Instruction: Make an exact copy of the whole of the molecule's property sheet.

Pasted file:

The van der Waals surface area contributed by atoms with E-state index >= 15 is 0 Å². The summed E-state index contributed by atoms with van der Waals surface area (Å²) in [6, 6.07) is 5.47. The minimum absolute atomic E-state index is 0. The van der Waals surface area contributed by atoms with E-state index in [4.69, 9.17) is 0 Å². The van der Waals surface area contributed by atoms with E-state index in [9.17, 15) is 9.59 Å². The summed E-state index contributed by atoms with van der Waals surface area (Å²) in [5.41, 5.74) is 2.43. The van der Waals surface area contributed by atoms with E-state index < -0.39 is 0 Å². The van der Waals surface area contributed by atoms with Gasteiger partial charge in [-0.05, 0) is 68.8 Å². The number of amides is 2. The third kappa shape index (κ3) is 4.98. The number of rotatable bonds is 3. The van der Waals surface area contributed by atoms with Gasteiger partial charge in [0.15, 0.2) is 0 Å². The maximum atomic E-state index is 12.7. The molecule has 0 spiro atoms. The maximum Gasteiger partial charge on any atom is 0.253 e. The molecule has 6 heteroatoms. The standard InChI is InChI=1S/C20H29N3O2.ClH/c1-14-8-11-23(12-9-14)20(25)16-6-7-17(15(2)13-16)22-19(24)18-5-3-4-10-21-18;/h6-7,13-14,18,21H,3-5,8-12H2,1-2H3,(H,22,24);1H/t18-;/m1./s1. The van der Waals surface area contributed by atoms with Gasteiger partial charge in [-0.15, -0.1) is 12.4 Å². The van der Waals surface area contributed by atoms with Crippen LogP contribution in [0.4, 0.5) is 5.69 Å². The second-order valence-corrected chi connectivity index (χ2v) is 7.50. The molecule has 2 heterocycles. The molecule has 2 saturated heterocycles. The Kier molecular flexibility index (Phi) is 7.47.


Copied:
The van der Waals surface area contributed by atoms with E-state index >= 15 is 0 Å². The summed E-state index contributed by atoms with van der Waals surface area (Å²) in [6, 6.07) is 5.47. The minimum absolute atomic E-state index is 0. The van der Waals surface area contributed by atoms with E-state index in [4.69, 9.17) is 0 Å². The van der Waals surface area contributed by atoms with E-state index in [9.17, 15) is 9.59 Å². The summed E-state index contributed by atoms with van der Waals surface area (Å²) in [5.41, 5.74) is 2.43. The van der Waals surface area contributed by atoms with E-state index < -0.39 is 0 Å². The van der Waals surface area contributed by atoms with Gasteiger partial charge in [-0.05, 0) is 68.8 Å². The number of amides is 2. The third kappa shape index (κ3) is 4.98. The number of rotatable bonds is 3. The van der Waals surface area contributed by atoms with Gasteiger partial charge in [0.15, 0.2) is 0 Å². The maximum atomic E-state index is 12.7. The molecule has 0 spiro atoms. The maximum Gasteiger partial charge on any atom is 0.253 e. The molecule has 6 heteroatoms. The standard InChI is InChI=1S/C20H29N3O2.ClH/c1-14-8-11-23(12-9-14)20(25)16-6-7-17(15(2)13-16)22-19(24)18-5-3-4-10-21-18;/h6-7,13-14,18,21H,3-5,8-12H2,1-2H3,(H,22,24);1H/t18-;/m1./s1. The van der Waals surface area contributed by atoms with Gasteiger partial charge in [-0.15, -0.1) is 12.4 Å². The van der Waals surface area contributed by atoms with Crippen LogP contribution in [0.4, 0.5) is 5.69 Å². The second-order valence-corrected chi connectivity index (χ2v) is 7.50. The molecule has 2 heterocycles. The molecule has 2 saturated heterocycles. The Kier molecular flexibility index (Phi) is 7.47.